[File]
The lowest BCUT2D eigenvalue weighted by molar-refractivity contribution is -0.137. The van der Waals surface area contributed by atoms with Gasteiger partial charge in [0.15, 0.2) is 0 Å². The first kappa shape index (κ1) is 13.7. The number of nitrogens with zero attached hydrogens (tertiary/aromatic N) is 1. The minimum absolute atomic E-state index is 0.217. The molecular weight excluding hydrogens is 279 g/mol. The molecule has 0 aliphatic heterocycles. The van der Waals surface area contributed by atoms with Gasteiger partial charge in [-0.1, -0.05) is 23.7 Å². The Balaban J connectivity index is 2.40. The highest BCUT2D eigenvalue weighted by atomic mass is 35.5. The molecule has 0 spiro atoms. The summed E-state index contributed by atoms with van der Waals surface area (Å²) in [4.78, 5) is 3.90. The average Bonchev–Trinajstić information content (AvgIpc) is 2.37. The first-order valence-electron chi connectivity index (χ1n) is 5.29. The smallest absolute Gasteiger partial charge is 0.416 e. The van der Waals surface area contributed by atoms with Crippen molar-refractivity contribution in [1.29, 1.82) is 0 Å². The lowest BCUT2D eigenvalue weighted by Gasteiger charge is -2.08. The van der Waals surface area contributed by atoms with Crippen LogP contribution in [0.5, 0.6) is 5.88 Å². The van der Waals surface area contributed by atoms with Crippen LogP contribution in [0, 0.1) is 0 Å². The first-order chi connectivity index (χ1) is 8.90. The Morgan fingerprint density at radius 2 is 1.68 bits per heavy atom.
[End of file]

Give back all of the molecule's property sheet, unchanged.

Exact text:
The lowest BCUT2D eigenvalue weighted by molar-refractivity contribution is -0.137. The van der Waals surface area contributed by atoms with Gasteiger partial charge in [0.15, 0.2) is 0 Å². The first kappa shape index (κ1) is 13.7. The number of nitrogens with zero attached hydrogens (tertiary/aromatic N) is 1. The minimum absolute atomic E-state index is 0.217. The molecular weight excluding hydrogens is 279 g/mol. The molecule has 0 aliphatic heterocycles. The van der Waals surface area contributed by atoms with Gasteiger partial charge in [-0.1, -0.05) is 23.7 Å². The Balaban J connectivity index is 2.40. The highest BCUT2D eigenvalue weighted by atomic mass is 35.5. The molecule has 0 spiro atoms. The summed E-state index contributed by atoms with van der Waals surface area (Å²) in [4.78, 5) is 3.90. The average Bonchev–Trinajstić information content (AvgIpc) is 2.37. The first-order valence-electron chi connectivity index (χ1n) is 5.29. The smallest absolute Gasteiger partial charge is 0.416 e. The van der Waals surface area contributed by atoms with Crippen molar-refractivity contribution in [1.29, 1.82) is 0 Å². The lowest BCUT2D eigenvalue weighted by Gasteiger charge is -2.08. The van der Waals surface area contributed by atoms with Crippen LogP contribution in [0.5, 0.6) is 5.88 Å². The van der Waals surface area contributed by atoms with Crippen LogP contribution in [0, 0.1) is 0 Å². The first-order chi connectivity index (χ1) is 8.90. The Morgan fingerprint density at radius 2 is 1.68 bits per heavy atom.